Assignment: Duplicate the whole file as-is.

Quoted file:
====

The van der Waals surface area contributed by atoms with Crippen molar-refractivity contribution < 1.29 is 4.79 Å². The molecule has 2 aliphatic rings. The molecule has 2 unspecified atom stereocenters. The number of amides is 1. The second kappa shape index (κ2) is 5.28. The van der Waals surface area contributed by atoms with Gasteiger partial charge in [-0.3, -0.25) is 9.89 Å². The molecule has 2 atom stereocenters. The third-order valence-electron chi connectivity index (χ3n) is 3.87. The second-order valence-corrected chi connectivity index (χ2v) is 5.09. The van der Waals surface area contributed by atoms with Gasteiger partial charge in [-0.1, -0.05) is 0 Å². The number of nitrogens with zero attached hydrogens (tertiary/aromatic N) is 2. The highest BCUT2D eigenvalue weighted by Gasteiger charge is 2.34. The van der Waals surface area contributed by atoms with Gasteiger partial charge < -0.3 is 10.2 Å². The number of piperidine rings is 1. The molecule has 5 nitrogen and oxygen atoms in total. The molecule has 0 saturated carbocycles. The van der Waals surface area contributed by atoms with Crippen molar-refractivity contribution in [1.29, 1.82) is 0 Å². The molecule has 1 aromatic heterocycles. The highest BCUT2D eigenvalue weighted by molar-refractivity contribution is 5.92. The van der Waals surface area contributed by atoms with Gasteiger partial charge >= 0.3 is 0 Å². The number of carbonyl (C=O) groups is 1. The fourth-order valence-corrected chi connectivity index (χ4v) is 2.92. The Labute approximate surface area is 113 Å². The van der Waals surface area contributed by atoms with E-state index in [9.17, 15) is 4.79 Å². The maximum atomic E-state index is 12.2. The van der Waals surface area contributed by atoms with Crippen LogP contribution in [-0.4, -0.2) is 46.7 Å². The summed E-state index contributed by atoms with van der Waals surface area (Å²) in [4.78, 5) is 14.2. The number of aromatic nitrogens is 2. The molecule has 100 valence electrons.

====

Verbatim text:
The van der Waals surface area contributed by atoms with Crippen molar-refractivity contribution < 1.29 is 4.79 Å². The molecule has 2 aliphatic rings. The molecule has 2 unspecified atom stereocenters. The number of amides is 1. The second kappa shape index (κ2) is 5.28. The van der Waals surface area contributed by atoms with Gasteiger partial charge in [-0.3, -0.25) is 9.89 Å². The molecule has 2 atom stereocenters. The third-order valence-electron chi connectivity index (χ3n) is 3.87. The second-order valence-corrected chi connectivity index (χ2v) is 5.09. The van der Waals surface area contributed by atoms with Gasteiger partial charge in [-0.1, -0.05) is 0 Å². The number of nitrogens with zero attached hydrogens (tertiary/aromatic N) is 2. The highest BCUT2D eigenvalue weighted by Gasteiger charge is 2.34. The van der Waals surface area contributed by atoms with Gasteiger partial charge < -0.3 is 10.2 Å². The number of piperidine rings is 1. The molecule has 5 nitrogen and oxygen atoms in total. The molecule has 0 saturated carbocycles. The van der Waals surface area contributed by atoms with Crippen molar-refractivity contribution in [1.29, 1.82) is 0 Å². The molecule has 1 aromatic heterocycles. The highest BCUT2D eigenvalue weighted by molar-refractivity contribution is 5.92. The van der Waals surface area contributed by atoms with Gasteiger partial charge >= 0.3 is 0 Å². The number of carbonyl (C=O) groups is 1. The fourth-order valence-corrected chi connectivity index (χ4v) is 2.92. The Labute approximate surface area is 113 Å². The van der Waals surface area contributed by atoms with E-state index in [9.17, 15) is 4.79 Å². The maximum atomic E-state index is 12.2. The van der Waals surface area contributed by atoms with Crippen LogP contribution in [-0.4, -0.2) is 46.7 Å². The summed E-state index contributed by atoms with van der Waals surface area (Å²) in [4.78, 5) is 14.2. The number of aromatic nitrogens is 2. The molecule has 100 valence electrons.